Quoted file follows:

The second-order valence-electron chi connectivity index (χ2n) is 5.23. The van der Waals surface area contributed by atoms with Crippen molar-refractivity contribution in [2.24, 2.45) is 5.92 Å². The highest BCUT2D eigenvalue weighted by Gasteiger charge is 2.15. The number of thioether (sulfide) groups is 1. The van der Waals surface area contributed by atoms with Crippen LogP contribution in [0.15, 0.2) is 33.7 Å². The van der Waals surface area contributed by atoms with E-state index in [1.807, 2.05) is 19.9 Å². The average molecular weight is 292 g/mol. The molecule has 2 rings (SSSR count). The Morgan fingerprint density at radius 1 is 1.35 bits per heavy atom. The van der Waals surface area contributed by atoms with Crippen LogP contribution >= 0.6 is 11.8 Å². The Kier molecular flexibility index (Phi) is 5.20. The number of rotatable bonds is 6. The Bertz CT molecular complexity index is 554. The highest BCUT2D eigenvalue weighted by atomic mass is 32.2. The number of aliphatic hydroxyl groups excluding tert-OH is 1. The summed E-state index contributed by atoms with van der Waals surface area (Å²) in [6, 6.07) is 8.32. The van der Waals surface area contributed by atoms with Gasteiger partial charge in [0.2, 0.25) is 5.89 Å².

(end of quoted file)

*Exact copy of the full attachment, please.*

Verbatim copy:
The second-order valence-electron chi connectivity index (χ2n) is 5.23. The van der Waals surface area contributed by atoms with Crippen molar-refractivity contribution in [2.24, 2.45) is 5.92 Å². The highest BCUT2D eigenvalue weighted by Gasteiger charge is 2.15. The number of thioether (sulfide) groups is 1. The van der Waals surface area contributed by atoms with Crippen LogP contribution in [0.15, 0.2) is 33.7 Å². The van der Waals surface area contributed by atoms with E-state index in [1.807, 2.05) is 19.9 Å². The average molecular weight is 292 g/mol. The molecule has 2 rings (SSSR count). The Morgan fingerprint density at radius 1 is 1.35 bits per heavy atom. The van der Waals surface area contributed by atoms with Crippen LogP contribution >= 0.6 is 11.8 Å². The Kier molecular flexibility index (Phi) is 5.20. The number of rotatable bonds is 6. The Bertz CT molecular complexity index is 554. The highest BCUT2D eigenvalue weighted by atomic mass is 32.2. The number of aliphatic hydroxyl groups excluding tert-OH is 1. The summed E-state index contributed by atoms with van der Waals surface area (Å²) in [6, 6.07) is 8.32. The van der Waals surface area contributed by atoms with Gasteiger partial charge in [0.2, 0.25) is 5.89 Å².